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Tracing Earth’s history

Geologists aim to improve the accuracy of their process for dating ancient rocks.
Graphic: Christine Daniloff

Although scientists have a general idea of when major events occurred during Earth’s 4.5-billion-year history, geologists would like to be able to pinpoint the exact dates of those events. Precise dates for the sequence and duration of geological events provide insight into fundamental questions about Earth’s history, such as when and why mass extinctions occurred, how long it takes for mountain ranges to form, and the age of Earth’s oldest fossils and crust.

One challenge for geochronologists — scientists who determine the age of rocks and minerals — in their quest to develop a geological timescale is how to standardize procedures to allow for precise, accurate dating using different techniques and laboratories. To determine the age of a rock, they measure the abundance of radioactive elements and the elements they turn into over time inside the minerals that make up rocks — the number of atoms of those elements provides an estimate of a rock’s age. To measure this, geochronologists add a tracer, or a solution containing synthetic radioactive elements, to a sample. The problem is that different labs use different tracers, which makes it difficult to compare data with enough precision.  

As part of an international initiative known as EARTHTIME, funded by the National Science Foundation, a group of geochronologists led by Sam Bowring, the Robert R. Shrock Professor of Earth and Planetary Sciences in MIT’s Department of Earth and Planetary Sciences, has developed a “community tracer” that is now being distributed to qualified labs around the globe. The researchers hope that by calibrating this tracer together, they can share the most accurate data and work together to determine precise dates for a range of geologic problems.

“Absolute dates hold the answers to when — and how fast — something occurred, which helps to sort out cause-and-effect relationships that may otherwise be purely speculative,” says Noah McLean, a doctoral student in Bowring’s Radiogenic Isotope Lab. McLean presented details about the tracer calibration at the Geological Society of America’s annual meeting on Wednesday. In particular, McLean described new approaches to assessing and minimizing all sources of uncertainty in the calibration. And less uncertainty can ultimately lead to more precise and accurate dates.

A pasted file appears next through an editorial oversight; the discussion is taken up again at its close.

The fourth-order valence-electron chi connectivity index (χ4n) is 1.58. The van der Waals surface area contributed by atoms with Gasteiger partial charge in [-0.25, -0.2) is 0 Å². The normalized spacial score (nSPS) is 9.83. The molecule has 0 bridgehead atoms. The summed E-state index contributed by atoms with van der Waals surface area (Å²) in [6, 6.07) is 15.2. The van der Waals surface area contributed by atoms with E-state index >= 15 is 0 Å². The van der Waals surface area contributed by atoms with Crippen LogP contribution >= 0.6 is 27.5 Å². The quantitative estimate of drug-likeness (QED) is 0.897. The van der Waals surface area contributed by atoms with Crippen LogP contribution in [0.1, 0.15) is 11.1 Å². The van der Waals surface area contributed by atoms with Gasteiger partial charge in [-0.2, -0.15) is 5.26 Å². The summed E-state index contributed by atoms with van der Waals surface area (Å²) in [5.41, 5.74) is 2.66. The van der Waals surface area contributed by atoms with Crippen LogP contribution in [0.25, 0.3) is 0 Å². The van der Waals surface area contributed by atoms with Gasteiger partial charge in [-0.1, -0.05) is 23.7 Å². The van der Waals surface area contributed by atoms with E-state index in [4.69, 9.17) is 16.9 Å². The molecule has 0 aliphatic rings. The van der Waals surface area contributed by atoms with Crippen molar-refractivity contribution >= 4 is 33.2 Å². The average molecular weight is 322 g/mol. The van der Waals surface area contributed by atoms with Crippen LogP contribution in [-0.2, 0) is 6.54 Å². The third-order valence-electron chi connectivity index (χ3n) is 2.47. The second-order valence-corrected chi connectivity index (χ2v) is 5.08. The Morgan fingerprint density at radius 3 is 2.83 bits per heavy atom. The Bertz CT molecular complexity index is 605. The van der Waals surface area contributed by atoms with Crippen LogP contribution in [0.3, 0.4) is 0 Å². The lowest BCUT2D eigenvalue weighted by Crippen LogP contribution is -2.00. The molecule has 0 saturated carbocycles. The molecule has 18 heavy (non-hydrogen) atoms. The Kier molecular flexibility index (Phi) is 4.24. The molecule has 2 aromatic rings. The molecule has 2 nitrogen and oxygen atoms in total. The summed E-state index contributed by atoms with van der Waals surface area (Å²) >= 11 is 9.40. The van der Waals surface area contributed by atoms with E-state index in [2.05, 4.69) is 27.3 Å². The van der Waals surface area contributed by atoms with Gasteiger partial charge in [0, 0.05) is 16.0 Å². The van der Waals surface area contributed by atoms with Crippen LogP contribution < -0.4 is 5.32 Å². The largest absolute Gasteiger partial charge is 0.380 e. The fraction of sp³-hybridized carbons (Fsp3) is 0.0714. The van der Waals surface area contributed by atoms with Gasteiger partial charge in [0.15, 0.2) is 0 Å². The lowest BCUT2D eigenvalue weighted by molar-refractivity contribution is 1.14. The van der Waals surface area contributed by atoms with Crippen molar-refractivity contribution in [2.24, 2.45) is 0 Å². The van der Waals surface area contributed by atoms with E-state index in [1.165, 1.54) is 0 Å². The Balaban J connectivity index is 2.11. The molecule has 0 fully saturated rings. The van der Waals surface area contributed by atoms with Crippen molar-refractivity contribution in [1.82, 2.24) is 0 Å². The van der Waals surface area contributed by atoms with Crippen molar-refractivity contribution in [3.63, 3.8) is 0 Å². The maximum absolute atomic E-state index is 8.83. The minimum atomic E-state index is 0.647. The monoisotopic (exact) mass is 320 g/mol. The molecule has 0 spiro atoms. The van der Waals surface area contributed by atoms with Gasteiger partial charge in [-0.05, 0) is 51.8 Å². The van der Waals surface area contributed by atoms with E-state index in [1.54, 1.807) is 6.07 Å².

The new tracer is a major advance for geochronology, says James Mattinson, a geologist at the University of California, Santa Barbara, because “in the past, it has been impossible to know whether slight differences in ages reported by different labs have actual geologic meaning or instead result from inaccurate tracer calibration within individual labs.”

Rock clocks

Isotopic tracers are essential for dating geologic samples, such as layers of volcanic ash that have been deposited throughout Earth’s history. Minerals in that ash contain radioactive elements that can be thought of as ticking clocks, including two isotopes (atoms of the same element that have different numbers of neutrons) of uranium (U) that slowly turn into two different isotopes of lead (Pb) as they decay. Because researchers know the half-life — or how long it takes for half of an isotope to change into another isotope — of both uranium isotopes, they can measure the ratios of U to Pb inside the minerals to estimate when the minerals formed.

But geochronologists can only measure one element at a time using a mass spectrometer, which is an instrument that uses a magnetic field to separate different isotopes of the same element. To determine the amount of both elements, they use a tracer that contains known amounts of highly enriched U and Pb isotopes. After scientists add the tracer to the sample and dissolve it, the spectrometer chemically separates U and Pb from other elements present, and measures their isotopes. Researchers then measure the ratio of natural U to synthetic U, and because they know the number of synthetic U atoms, they use algebra to figure out the number of natural U atoms in the sample. After repeating this process for Pb, they can determine the final ratio of natural U to natural Pb in the sample, which gives them two estimates of the rock’s age — one for each pair of U and Pb isotopes.

Limiting uncertainty

Although this technique has been used for decades, McLean says, geochronologists have never been able to make extremely precise measurements — better than 0.1 percent, or one part in 1,000 — of the composition of the tracers they use. Imprecisely calibrated tracers have, accordingly, limited the level at which they can compare data.

For the past four years, McLean has worked with Bowring and others in the EARTHTIME community to create a large supply of a precisely calibrated tracer. This involved mixing synthetic isotopes of uranium and lead in precise proportions, taking hundreds of measurements of the contents and plotting tens of thousands of data points to determine the exact ratio of the isotopes in the tracer. McLean also developed mathematical techniques to help geochronologists evaluate the range of random and systematic uncertainties associated with the equations they use to determine these ratios.

He plans to continue to analyze ways to limit these uncertainties, noting that the tracer issue is only “one small piece” of the uncertainty that must be considered when dating rocks, including mass spectrometer effects and lab contamination.

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